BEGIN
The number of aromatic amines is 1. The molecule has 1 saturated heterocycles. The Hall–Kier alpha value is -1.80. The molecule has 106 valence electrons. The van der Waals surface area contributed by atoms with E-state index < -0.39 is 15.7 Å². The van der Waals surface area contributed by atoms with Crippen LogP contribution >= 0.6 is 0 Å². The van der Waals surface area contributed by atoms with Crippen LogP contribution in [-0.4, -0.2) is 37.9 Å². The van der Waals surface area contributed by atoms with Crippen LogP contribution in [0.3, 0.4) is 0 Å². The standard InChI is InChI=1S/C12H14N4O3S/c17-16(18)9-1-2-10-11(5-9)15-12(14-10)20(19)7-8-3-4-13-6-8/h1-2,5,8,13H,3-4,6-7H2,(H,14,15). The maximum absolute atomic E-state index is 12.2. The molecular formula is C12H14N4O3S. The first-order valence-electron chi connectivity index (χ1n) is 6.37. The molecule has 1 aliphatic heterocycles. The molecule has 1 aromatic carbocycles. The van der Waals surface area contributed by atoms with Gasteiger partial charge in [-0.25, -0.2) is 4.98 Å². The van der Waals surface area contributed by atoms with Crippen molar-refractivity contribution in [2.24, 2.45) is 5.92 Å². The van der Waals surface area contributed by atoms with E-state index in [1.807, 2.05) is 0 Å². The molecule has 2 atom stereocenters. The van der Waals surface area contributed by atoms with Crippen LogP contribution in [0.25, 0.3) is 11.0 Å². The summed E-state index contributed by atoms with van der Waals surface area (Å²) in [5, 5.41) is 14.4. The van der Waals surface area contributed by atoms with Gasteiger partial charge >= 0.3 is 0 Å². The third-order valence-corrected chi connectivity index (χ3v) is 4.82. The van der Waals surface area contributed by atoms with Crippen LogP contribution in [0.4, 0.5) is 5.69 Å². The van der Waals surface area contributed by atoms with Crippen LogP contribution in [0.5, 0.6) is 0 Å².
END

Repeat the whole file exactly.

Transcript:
The number of aromatic amines is 1. The molecule has 1 saturated heterocycles. The Hall–Kier alpha value is -1.80. The molecule has 106 valence electrons. The van der Waals surface area contributed by atoms with E-state index < -0.39 is 15.7 Å². The van der Waals surface area contributed by atoms with Crippen LogP contribution >= 0.6 is 0 Å². The van der Waals surface area contributed by atoms with Crippen LogP contribution in [-0.4, -0.2) is 37.9 Å². The van der Waals surface area contributed by atoms with Crippen LogP contribution in [0.3, 0.4) is 0 Å². The standard InChI is InChI=1S/C12H14N4O3S/c17-16(18)9-1-2-10-11(5-9)15-12(14-10)20(19)7-8-3-4-13-6-8/h1-2,5,8,13H,3-4,6-7H2,(H,14,15). The maximum absolute atomic E-state index is 12.2. The molecular formula is C12H14N4O3S. The first-order valence-electron chi connectivity index (χ1n) is 6.37. The molecule has 1 aliphatic heterocycles. The molecule has 1 aromatic carbocycles. The van der Waals surface area contributed by atoms with Gasteiger partial charge in [-0.25, -0.2) is 4.98 Å². The van der Waals surface area contributed by atoms with Crippen molar-refractivity contribution in [2.24, 2.45) is 5.92 Å². The van der Waals surface area contributed by atoms with E-state index in [1.807, 2.05) is 0 Å². The molecule has 2 atom stereocenters. The van der Waals surface area contributed by atoms with Crippen LogP contribution in [0.25, 0.3) is 11.0 Å². The summed E-state index contributed by atoms with van der Waals surface area (Å²) in [5, 5.41) is 14.4. The van der Waals surface area contributed by atoms with Gasteiger partial charge >= 0.3 is 0 Å². The third-order valence-corrected chi connectivity index (χ3v) is 4.82. The van der Waals surface area contributed by atoms with Crippen LogP contribution in [0.4, 0.5) is 5.69 Å². The van der Waals surface area contributed by atoms with Crippen LogP contribution in [0.5, 0.6) is 0 Å².